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National Labor Relations Board's General Counsel Issues Memorandum Regarding Handbook Rules

March 20, 2015

On March 18, 2015, Richard Griffin, Jr., the National Labor Relations Board's general counsel issued Memorandum GC 15-04 which "presents recent case development arising in the context of employee handbook rules."  He issued the report "to offer guidance on [his] views of this evolving area of labor law, with the hope that it will help employers to review their handbooks and other rules, and conform them, if necessary, to ensure that they are lawful."

Section 7 of the National Labor Relations Act (Act) permits employees to engage in concert activity for the purpose of collective bargaining or other mutual aid or protection.  Citing to Lutheran Heritage Village-Livonia, 343 NLRB 646 (2004), Mr. Griffin noted that the mere maintenance of a work rule may violate employees' Section 7 rights if the rule has a chilling effect on employees' Section 7 activity.  The Board may find a rule unlawful if the employees would reasonably construe the rule's language to prohibit Section 7 activity.

In the memorandum, the General Counsel discusses several categories of rules giving examples of rules he found to violate the Act and, in some cases, rules that were found lawful. The following rules are discussed in the memorandum:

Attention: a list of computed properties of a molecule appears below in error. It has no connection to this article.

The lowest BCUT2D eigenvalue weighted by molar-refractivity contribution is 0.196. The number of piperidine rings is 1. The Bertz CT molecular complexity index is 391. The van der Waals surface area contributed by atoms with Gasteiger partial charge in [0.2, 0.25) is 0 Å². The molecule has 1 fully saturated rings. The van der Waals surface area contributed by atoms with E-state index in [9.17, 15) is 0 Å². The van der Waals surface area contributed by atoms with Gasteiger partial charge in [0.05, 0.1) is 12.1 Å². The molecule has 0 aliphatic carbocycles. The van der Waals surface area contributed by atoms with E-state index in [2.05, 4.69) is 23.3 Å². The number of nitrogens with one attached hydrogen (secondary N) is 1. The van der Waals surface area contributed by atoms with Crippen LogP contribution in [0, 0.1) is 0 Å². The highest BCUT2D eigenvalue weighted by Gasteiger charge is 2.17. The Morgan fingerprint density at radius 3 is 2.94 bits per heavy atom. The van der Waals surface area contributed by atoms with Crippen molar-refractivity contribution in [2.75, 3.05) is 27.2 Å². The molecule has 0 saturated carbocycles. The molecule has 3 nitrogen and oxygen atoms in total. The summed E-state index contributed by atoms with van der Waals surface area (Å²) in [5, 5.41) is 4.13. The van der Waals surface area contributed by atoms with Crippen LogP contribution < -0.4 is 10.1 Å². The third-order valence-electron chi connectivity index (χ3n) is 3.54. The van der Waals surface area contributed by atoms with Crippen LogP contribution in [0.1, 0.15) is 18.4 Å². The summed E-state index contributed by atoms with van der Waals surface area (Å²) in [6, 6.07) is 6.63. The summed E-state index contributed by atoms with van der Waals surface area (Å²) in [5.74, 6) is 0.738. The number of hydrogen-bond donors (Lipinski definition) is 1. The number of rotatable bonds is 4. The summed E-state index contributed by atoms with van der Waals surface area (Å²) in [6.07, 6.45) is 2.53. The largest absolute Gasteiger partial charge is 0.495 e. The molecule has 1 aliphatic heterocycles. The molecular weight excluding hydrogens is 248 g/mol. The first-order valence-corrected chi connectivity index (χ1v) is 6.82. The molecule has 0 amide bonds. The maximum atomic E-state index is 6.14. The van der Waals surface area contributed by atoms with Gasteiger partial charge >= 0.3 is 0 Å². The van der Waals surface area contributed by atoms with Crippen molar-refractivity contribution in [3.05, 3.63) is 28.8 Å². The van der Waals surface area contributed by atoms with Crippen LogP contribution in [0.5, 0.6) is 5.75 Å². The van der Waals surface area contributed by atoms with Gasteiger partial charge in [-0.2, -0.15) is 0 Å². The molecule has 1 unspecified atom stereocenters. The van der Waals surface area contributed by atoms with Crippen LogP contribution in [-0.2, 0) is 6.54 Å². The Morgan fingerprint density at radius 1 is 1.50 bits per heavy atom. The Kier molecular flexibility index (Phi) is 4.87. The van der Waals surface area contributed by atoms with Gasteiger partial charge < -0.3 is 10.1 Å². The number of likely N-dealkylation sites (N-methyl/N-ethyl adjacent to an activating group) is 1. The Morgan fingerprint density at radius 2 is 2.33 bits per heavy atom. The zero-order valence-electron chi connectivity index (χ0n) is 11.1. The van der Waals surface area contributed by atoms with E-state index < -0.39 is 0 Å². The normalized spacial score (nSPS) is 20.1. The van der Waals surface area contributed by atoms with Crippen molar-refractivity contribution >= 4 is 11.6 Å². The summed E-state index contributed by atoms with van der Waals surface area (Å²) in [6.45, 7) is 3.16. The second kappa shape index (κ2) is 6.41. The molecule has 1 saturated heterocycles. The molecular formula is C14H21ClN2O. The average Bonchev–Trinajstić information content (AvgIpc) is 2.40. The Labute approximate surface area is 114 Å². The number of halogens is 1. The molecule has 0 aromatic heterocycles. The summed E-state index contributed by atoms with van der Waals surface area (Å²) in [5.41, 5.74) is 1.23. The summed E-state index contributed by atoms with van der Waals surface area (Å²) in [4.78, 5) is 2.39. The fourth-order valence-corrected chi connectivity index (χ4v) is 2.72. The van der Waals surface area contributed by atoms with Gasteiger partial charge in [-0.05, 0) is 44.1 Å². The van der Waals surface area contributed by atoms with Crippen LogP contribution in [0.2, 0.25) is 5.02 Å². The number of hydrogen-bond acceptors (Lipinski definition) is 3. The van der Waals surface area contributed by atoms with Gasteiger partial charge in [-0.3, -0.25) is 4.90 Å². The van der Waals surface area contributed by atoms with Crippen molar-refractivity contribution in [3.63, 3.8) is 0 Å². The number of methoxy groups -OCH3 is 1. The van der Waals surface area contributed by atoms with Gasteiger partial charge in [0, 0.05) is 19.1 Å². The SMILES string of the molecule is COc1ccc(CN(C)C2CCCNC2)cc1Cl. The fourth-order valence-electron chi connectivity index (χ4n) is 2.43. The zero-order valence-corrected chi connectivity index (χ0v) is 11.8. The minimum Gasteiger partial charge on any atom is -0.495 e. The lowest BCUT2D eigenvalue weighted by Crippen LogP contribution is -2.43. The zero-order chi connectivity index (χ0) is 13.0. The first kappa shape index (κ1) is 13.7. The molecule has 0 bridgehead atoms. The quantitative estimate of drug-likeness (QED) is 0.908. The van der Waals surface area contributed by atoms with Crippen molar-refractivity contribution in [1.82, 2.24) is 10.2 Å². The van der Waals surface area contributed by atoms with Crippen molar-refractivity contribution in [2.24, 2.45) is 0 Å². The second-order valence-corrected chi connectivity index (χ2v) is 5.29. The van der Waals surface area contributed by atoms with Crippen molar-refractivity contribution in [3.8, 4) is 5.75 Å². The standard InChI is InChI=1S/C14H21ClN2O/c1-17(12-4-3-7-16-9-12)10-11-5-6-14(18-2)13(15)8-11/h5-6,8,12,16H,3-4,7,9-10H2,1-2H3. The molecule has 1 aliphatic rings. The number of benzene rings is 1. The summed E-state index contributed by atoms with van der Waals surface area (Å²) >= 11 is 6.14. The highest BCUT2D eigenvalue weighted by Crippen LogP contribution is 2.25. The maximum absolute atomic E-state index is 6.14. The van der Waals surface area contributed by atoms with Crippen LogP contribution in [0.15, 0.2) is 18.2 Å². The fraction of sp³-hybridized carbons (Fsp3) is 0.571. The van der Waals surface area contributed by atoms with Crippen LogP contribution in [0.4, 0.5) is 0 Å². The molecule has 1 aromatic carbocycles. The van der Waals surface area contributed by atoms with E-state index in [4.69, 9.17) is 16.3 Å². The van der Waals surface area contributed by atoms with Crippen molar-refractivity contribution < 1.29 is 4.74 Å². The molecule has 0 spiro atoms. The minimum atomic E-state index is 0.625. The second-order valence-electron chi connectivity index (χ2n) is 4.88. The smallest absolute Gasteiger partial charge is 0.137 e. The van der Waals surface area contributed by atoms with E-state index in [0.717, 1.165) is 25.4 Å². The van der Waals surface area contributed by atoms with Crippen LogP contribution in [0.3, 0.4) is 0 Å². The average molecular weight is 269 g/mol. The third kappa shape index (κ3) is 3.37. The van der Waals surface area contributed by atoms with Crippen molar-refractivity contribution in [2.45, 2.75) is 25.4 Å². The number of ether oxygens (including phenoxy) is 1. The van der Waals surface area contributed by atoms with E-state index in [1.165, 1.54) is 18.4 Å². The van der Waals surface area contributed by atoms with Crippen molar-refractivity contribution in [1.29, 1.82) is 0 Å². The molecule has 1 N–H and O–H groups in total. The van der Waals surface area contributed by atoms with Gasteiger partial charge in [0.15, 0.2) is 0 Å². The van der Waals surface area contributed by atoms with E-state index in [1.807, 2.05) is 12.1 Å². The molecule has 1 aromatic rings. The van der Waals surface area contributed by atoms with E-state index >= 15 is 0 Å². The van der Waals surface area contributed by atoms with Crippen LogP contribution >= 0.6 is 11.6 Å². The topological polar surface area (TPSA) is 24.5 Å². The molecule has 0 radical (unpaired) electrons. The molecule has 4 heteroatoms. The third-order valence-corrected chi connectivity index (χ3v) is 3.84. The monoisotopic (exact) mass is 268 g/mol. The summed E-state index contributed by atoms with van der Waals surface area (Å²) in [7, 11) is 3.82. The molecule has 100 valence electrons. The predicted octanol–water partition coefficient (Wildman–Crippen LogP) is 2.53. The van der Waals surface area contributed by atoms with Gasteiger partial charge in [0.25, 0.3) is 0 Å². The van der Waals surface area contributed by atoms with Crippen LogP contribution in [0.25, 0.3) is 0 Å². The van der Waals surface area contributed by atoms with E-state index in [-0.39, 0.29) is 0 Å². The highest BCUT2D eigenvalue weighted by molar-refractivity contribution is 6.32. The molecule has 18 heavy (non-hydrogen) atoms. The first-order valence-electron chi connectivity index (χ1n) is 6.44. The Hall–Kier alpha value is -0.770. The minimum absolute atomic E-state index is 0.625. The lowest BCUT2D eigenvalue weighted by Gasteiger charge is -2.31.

• Rules regarding confidentiality;
  • Rules regarding employee conduct towards the employer and supervisors;
  • Rules regarding conduct towards fellow employees;
  • Rules regarding employee interaction with third parties, including media policies;
  • Rules restricting the use of the employer's logos, copyrights and trademarks;
  • Rules restricting photography and recording in the workplace;
  • Rules restricting employees from leaving work; and
  • Rules on conflict-of-interest.

After discussing these rules, Mr. Griffin examines a recent settlement the general counsel  reached with Wendy's International LLC.  He explains that he found the following rules violated the Act:

  • Social media policy;
  • Conflict-of-interest policy;
  • Company confidential information policy;
  • Employee conduct policy;
  • No distribution/no solicitation policy; and
  • Cell phone, camera and recording device policy.

He then discusses rules adopted by Wendy's, as part of the settlement, which he found lawful. The lawful rules included:

  • Handbook disclosure policy;
  • Social media policies;
  • Conflict of interest policy;
  • Company confidential information policy;
  • Employee conduct policies;
  • No distribution/no solicitation policy; and
  • Use of telephone, cell phone, camera phone and recording devices policy.


The memorandum provides examples of rules that the general counsel has concluded are unlawful and in most cases explains why the rule violated the Act.  It also provides examples of rules the general counsel found lawful.  We recommend that employers review their handbooks and company policies to determine if the policies include language the general counsel has found unlawful.  If unlawful policies are discovered, the employer should consult with experienced labor and employment counsel to rewrite the rules to avoid possible unfair labor practice charges.  You can find Memorandum GC 15-04 at Report of the General Counsel Concerning Employer Rules.

For more information on this matter, please contact Thomas P. Brady (313) 965-8291 or at, or another member of Clark Hill's Labor and Employment Practice Group.

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